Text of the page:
The move underscores the growing financial risk the aircraft-maker faces the longer its best-selling plane remains grounded.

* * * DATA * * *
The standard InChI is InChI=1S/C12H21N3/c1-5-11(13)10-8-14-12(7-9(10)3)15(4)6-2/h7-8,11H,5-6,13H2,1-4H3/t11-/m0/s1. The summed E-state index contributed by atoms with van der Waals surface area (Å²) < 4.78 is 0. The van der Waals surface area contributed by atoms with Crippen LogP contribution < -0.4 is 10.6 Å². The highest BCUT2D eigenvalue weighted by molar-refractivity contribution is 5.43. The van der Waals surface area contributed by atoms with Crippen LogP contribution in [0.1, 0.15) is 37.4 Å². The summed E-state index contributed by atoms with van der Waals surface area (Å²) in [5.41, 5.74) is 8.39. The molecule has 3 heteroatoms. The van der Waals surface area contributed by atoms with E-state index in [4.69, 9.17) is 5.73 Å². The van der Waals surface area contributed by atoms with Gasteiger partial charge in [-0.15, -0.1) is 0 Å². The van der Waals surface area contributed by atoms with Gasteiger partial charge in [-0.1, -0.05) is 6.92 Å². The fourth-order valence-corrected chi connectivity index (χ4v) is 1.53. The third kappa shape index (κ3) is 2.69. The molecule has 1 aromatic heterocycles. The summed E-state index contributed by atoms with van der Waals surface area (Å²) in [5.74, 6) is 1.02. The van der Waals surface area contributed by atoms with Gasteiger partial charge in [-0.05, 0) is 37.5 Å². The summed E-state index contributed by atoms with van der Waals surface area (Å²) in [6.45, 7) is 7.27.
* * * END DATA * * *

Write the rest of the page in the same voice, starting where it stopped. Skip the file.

Boeing will cut production of its troubled 737 Max airliner this month, underscoring the growing financial risk it faces the longer that its best-selling plane remains grounded after two deadly crashes. The company said that starting in mid-April it will cut production of the plane to 42 from 52 planes per month so it can focus its attention on fixing the flight-control software that has been implicated in the crashes. The move was not a complete surprise. Boeing had already suspended deliveries of the Max last month after regulators around the world grounded the jet. Preliminary reports into accidents in Indonesia and Ethiopia found that faulty sensor readings erroneously triggered an anti-stall system that pushed the plane’s nose down. Pilots of each plane struggled in vain to regain control over the automated system. Muilenburg also said he has asked the company’s board to establish a committee that will review the policies and processes Boeing uses to design and develop its airplanes. That committee will look at how effective the company is able to assure the “highest level of safety” for the Max planes, as well as Boeing’s other planes.The latest decision comes the day after a preliminary report on the Ethiopian Airlines tragedy showed that the pilots of that plane performed all of the aircraft manufacturer’s procedures, but were unable to control the jet before it crashed. Mr Muilenburg said: “Safety is our responsibility, and we own it.”When the MAX returns to the skies, we’ve promised our airline customers and their passengers and crews that it will be as safe as any airplane ever to fly.”Muilenburg also said that the company was “sorry for the lives lost” in the 737 Max crashes.”The history of our industry shows most accidents are caused by a chain of events,” he wrote in his apology. “This again is the case here, and we know we can break one of those chain links in these two accidents.”